William Mckinley National Memorial

The construction of the William McKinley National Memorial Canton, OH, began in 1905. It took nearly two years to build, beginning with the first shovel of soil being removed. In November of the same year, the cornerstone was laid, and Mr. and Mrs. McKinley were present for the ceremony. Throughout the next few years, the memorial’s interior was completed. A 50 foot diameter dome is featured inside, which rises 77 feet from the floor. The memorial is designed to commemorate the President of the United States as well as his wife and daughters. The interior dome is covered in 45 stars, representing the 45 states of the union at that time. You can visit this amazing attraction at 800 McKinley Monument Dr NW, Canton, OH 44708.

The monument’s name is derived from the state of Ohio, where McKinley was born. It was named for him and sits on a circular plot in the city. The memorial contains the tomb of the 25th president of the United States, which is the nation’s highest office. The monument commemorates McKinley’s legacy of deflationary fiscal policies, high protective tariffs, and a dedication to Stark County.

During your visit to Canton, don’t forget to check out the Saxton-McKinley House. This red-brick home served as the McKinley’s residence for his time in congress. It is furnished with some of his personal items but the furnishings are historically accurate and the interior is beautifully preserved. The downtown area of Canton is charming, with gaslight style street lights and a grand old stone church. You can also sample some local cuisine at Mission BBQ, a restaurant that honors public servicemen.

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A visit to The Center for Natural History is also a must. You will learn about Ohio’s climate, geology, and animals. The exhibit includes interactive displays and exhibits for kids. The museum also includes a pioneer kitchen. In addition to the McKinley National Memorial, the Center for Natural History features a collection of artifacts, including pieces from the Civil War and the 1920s.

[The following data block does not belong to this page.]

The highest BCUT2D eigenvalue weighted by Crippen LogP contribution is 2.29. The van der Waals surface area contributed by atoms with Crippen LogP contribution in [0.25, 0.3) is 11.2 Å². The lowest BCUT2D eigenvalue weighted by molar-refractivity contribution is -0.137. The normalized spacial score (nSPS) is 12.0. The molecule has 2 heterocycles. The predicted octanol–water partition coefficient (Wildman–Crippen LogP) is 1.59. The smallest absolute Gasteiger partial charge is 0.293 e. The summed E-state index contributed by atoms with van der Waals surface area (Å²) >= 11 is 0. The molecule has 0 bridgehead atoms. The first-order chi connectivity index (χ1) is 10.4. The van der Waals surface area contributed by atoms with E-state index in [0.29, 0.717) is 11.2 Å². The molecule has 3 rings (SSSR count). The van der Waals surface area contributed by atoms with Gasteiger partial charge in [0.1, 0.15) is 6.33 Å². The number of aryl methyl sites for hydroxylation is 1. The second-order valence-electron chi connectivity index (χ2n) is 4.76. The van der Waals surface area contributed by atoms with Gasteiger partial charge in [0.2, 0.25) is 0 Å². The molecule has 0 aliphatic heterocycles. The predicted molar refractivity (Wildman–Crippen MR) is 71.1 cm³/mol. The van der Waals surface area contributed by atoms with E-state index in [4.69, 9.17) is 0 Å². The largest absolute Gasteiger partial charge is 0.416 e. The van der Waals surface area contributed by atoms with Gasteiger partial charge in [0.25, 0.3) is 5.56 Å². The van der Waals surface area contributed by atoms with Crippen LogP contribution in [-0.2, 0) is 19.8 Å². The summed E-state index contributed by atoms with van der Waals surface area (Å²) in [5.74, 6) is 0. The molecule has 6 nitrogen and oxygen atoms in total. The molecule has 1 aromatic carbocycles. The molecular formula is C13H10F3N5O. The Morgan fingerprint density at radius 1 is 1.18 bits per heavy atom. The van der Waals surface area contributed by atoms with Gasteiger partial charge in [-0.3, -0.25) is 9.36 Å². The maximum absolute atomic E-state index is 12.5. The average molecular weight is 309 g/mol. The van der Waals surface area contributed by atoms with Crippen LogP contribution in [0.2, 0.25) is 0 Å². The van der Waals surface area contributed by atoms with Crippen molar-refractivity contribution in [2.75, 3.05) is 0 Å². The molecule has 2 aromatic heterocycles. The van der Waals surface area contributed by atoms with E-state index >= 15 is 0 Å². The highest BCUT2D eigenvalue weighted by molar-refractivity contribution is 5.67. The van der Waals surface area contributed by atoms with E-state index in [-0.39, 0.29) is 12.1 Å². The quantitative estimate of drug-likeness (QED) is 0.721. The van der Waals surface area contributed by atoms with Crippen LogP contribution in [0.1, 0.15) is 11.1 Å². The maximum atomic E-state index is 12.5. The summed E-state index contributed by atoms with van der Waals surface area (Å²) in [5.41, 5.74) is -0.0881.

In addition to the statue, you should visit the Buffington Island Monument, which commemorates the settlers’ massive massacre by the Delaware and Wyandot Indians in 1791. The monument is 12-foots tall, and is free to enter. Admission to the museum and monument is free. If you’re visiting on a budget, you can visit the Western Reserve Historical Society in downtown Canton, OH.

Among the many things to do in Canton are the art galleries, restaurants, and nightclubs. There are a few restaurants to try, but Bender’s Tavern is one of the oldest restaurants in the city, dating back to 1902. It has been owned by the Jacob family since 1932, and offers three dining rooms and private dining rooms. The Canton Museum of Art is a cultural center, hosting national touring exhibits and is an art lover’s dream.

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During the week, the Living History Museum hosts numerous public education programs, including a Tractor Show, monthly curatorial programs, social teas, and self-guided group tours. Visitors will also find a collection of antique cars and locomotives. The museum is open to the public and is on the National Register of Historic Places. A tour of the Living History Museum is free of charge. The museum’s collections are a testament to the man’s impact on the world.